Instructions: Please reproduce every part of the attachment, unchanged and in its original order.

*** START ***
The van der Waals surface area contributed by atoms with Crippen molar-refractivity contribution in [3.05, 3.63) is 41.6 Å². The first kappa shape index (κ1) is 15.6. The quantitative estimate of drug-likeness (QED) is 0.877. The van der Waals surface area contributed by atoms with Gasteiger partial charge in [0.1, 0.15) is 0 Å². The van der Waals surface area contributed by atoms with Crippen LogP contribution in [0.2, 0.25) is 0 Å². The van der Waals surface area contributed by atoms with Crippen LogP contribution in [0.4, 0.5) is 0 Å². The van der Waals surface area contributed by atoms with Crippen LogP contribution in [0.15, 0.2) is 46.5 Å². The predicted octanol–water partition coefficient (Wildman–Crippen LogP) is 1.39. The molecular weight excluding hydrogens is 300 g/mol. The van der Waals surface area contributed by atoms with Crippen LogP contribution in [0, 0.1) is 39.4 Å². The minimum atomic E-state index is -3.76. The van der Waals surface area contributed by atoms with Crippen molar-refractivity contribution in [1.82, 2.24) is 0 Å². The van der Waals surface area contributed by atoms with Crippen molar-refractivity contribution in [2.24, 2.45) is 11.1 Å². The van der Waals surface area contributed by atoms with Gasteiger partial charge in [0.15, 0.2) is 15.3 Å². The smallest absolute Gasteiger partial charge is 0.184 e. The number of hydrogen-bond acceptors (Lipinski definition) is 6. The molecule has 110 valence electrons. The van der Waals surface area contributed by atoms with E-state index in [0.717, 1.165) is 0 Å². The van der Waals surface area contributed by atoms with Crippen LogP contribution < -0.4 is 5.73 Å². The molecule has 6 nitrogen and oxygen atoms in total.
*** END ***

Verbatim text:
The van der Waals surface area contributed by atoms with Crippen molar-refractivity contribution in [3.05, 3.63) is 41.6 Å². The first kappa shape index (κ1) is 15.6. The quantitative estimate of drug-likeness (QED) is 0.877. The van der Waals surface area contributed by atoms with Gasteiger partial charge in [0.1, 0.15) is 0 Å². The van der Waals surface area contributed by atoms with Crippen LogP contribution in [0.2, 0.25) is 0 Å². The van der Waals surface area contributed by atoms with Crippen LogP contribution in [0.4, 0.5) is 0 Å². The van der Waals surface area contributed by atoms with Crippen LogP contribution in [0.15, 0.2) is 46.5 Å². The predicted octanol–water partition coefficient (Wildman–Crippen LogP) is 1.39. The molecular weight excluding hydrogens is 300 g/mol. The van der Waals surface area contributed by atoms with Crippen LogP contribution in [0, 0.1) is 39.4 Å². The minimum atomic E-state index is -3.76. The van der Waals surface area contributed by atoms with Crippen molar-refractivity contribution in [1.82, 2.24) is 0 Å². The van der Waals surface area contributed by atoms with Crippen molar-refractivity contribution in [2.24, 2.45) is 11.1 Å². The van der Waals surface area contributed by atoms with Gasteiger partial charge in [0.15, 0.2) is 15.3 Å². The smallest absolute Gasteiger partial charge is 0.184 e. The number of hydrogen-bond acceptors (Lipinski definition) is 6. The molecule has 110 valence electrons. The van der Waals surface area contributed by atoms with E-state index in [0.717, 1.165) is 0 Å². The van der Waals surface area contributed by atoms with Crippen LogP contribution < -0.4 is 5.73 Å². The molecule has 6 nitrogen and oxygen atoms in total.